4. The Ring: This feels like an urban legend coming to life. You watch a video. Right after you watch it, the phone rings. When you answer, you will die in the next 24 hours after the girl from the video comes out of the TV and kills you. Sounds simple, but with great acting by Naomi Watts, and a chilling story that leads her into the life and death of the girl in the video.

3. The Silence of the Lambs: Anthony Hopkins is dark, funny, and insightful in his portrayal of the serial killer Hannibal “The Cannibal” Lecter. Jodie Foster plays a complex role of a strong-willed but fragile FBI agent hunting down Buffalo Bill, a serial killer on the lose who skins his victims to make clothing with it. This movie plays with your mind and keeps you on the edge of your seat and never makes an easy choice for the story line. There’s never been a movie with such quality actors with a director who weaves the audience through a chilling and suspenseful movie. On a side note, this movie goes wonderfully with Chianti and fave beans.

2. Se7en: This is a brilliant script with fantastic acting from Brad Pitt, Morgan Freeman, Gwyneth Paltrow and Kevin Spacey. The story weaves around Pitt and Freeman, two detectives tracking down a killer who chooses his victims based on the seven deadly sins. The film takes some shockingly dark turns that make the hair on your body stand erect. It’s a bold, daring movie that pulls no punches. Whatever you do, don’t open the box.

1. The Exorcist: I saw this movie when I was 8 — not recommended. My older sister rented it when she was babysitting us, but she didn’t really know what she was getting into. The next morning I asked my Catholic mother over breakfast if the movie was real. “Yes dear, it is,” she said in a somber tone. It only frightened me worse. This movie was shocking —  a villain that can’t be seen in any way other than the face of a twisted child. The acting is superb, as is the directing from William Friedkind, an Academy Award-winning director for “The French Connection.”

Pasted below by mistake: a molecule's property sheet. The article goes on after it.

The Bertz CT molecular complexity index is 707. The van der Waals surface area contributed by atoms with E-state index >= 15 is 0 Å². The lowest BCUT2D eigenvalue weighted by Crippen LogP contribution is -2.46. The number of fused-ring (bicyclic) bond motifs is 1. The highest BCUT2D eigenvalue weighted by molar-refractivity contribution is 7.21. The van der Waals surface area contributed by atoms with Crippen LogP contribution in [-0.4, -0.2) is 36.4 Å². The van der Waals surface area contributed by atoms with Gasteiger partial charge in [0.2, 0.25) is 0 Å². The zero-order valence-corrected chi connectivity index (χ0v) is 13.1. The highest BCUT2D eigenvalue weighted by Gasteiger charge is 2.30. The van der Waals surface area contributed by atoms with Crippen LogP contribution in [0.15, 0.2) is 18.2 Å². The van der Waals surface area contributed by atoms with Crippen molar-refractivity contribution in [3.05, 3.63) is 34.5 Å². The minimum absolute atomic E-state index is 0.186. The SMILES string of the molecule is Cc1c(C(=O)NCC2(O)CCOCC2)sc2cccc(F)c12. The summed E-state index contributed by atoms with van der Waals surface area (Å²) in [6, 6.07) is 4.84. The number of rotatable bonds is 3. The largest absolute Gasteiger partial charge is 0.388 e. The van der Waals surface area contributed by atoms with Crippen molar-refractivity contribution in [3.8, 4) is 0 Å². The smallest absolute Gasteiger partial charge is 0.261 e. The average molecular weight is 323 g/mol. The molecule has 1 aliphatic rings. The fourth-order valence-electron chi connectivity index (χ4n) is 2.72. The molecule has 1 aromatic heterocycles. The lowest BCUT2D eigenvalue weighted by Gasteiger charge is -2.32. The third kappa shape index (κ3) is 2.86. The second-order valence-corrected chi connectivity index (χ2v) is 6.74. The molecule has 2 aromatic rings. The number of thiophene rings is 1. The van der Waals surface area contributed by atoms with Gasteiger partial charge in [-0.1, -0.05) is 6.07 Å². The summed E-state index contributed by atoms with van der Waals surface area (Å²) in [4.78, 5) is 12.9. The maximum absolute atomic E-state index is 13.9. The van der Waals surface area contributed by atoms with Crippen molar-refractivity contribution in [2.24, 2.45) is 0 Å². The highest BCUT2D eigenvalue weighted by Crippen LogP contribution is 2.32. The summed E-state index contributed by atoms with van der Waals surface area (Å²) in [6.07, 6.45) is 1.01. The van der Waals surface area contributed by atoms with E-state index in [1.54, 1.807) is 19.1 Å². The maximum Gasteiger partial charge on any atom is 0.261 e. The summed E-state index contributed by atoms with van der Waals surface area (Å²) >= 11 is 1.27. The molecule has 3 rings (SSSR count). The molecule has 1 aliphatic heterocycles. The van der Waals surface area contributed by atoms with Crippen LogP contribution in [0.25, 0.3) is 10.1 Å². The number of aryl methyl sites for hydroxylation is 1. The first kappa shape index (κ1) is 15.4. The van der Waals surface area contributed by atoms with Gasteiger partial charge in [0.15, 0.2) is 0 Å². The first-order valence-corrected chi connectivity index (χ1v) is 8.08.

5. Silence of the Lambs:
Jonathon Demme crafted a scare masterpiece with this film.  Anthony Hopkins is absolutely unforgettable as Hannibal Lecter in a role that defined his career and earned him an Oscar.  But, it’s Jodie Foster, also in an oscar winning performance, that is the glue that holds our attention and provides the greatest scares.  We walk the movie side by side with her and because she’s a rookie FBI agent, the audience and Clarice Starling are discovering the most macabre and disgusting behavior that humans are capable of for the first time together.  It will leave chills up your spine! See it!
4.  The Texas Chainsaw Massacre:
A super low budget gem from director Tobe Hooper that is still just as terrifying as it was 35 years ago.  After a slow start, this film turns into a 1 hour adrenaline rush where the lead heroine is put through a torture machine with the most disgusting “family” in cinema history.  Years later, its documentary style and raw energy have yet to be recreated.
3.  The Shining:
I’m not going to shy away from saying this.  Stanley Kubrick is the greatest director in the history of cinema.  I say that not only because the craft of his films are absolutely spellbinding but the diversity of his work.  He worked within almost every genre and his turn at horror is a masterpiece.  The tension through Kubrick’s use of sound is amazing.  Heartbeats, droning music, and harsh dialogue raise the adrenaline level to a very satisfying conclusion.
2.  Jaws:
I saw this movie when I was 8 years old and to this day I will not swim in natural bodies of water.  I don’t care if it’s a pond in North Dakota, I’m not going into anything that I don’t know what’s in there with me.  Never mind that the acting is brilliant, the direction superb, and the pace perfect, this film will frighten you to whits end when you realize you’re not alone in the water.
1.  The Exorcist:
I’m 34 years old now and this film still scares me.  It’s a deep, dark, and disturbing tale.  I suppose my fear is drawn from Friedkin’s amazing ability to treat this as completely believable.  This IS what pure evil must be like.  The demon’s psychological attacks are far more powerful than any gory film could ever dream to be.  And, for that, it is my pick as the most frightening film of all time.